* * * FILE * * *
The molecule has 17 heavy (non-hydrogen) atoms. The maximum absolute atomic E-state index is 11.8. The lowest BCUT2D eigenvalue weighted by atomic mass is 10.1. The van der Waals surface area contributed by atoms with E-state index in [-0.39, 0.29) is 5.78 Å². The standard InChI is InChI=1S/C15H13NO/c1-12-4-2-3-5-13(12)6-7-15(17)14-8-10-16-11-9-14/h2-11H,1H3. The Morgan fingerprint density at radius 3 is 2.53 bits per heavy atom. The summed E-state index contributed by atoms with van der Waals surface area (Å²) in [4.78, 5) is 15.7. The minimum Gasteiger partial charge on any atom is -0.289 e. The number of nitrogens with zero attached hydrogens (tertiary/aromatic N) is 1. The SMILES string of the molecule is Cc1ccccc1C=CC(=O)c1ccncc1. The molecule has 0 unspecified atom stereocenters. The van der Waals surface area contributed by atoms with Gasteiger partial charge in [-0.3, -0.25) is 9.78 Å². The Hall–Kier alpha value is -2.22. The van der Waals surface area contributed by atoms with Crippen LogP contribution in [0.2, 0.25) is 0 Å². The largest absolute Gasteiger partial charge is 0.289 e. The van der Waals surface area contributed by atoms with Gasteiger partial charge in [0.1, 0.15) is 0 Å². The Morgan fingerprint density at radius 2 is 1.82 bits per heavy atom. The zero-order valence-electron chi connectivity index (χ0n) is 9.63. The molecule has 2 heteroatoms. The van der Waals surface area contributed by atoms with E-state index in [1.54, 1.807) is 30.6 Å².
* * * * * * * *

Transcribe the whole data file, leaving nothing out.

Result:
The molecule has 17 heavy (non-hydrogen) atoms. The maximum absolute atomic E-state index is 11.8. The lowest BCUT2D eigenvalue weighted by atomic mass is 10.1. The van der Waals surface area contributed by atoms with E-state index in [-0.39, 0.29) is 5.78 Å². The standard InChI is InChI=1S/C15H13NO/c1-12-4-2-3-5-13(12)6-7-15(17)14-8-10-16-11-9-14/h2-11H,1H3. The Morgan fingerprint density at radius 3 is 2.53 bits per heavy atom. The summed E-state index contributed by atoms with van der Waals surface area (Å²) in [4.78, 5) is 15.7. The minimum Gasteiger partial charge on any atom is -0.289 e. The number of nitrogens with zero attached hydrogens (tertiary/aromatic N) is 1. The SMILES string of the molecule is Cc1ccccc1C=CC(=O)c1ccncc1. The molecule has 0 unspecified atom stereocenters. The van der Waals surface area contributed by atoms with Gasteiger partial charge in [-0.3, -0.25) is 9.78 Å². The Hall–Kier alpha value is -2.22. The van der Waals surface area contributed by atoms with Crippen LogP contribution in [0.2, 0.25) is 0 Å². The largest absolute Gasteiger partial charge is 0.289 e. The van der Waals surface area contributed by atoms with Gasteiger partial charge in [0.1, 0.15) is 0 Å². The Morgan fingerprint density at radius 2 is 1.82 bits per heavy atom. The zero-order valence-electron chi connectivity index (χ0n) is 9.63. The molecule has 2 heteroatoms. The van der Waals surface area contributed by atoms with E-state index in [1.54, 1.807) is 30.6 Å².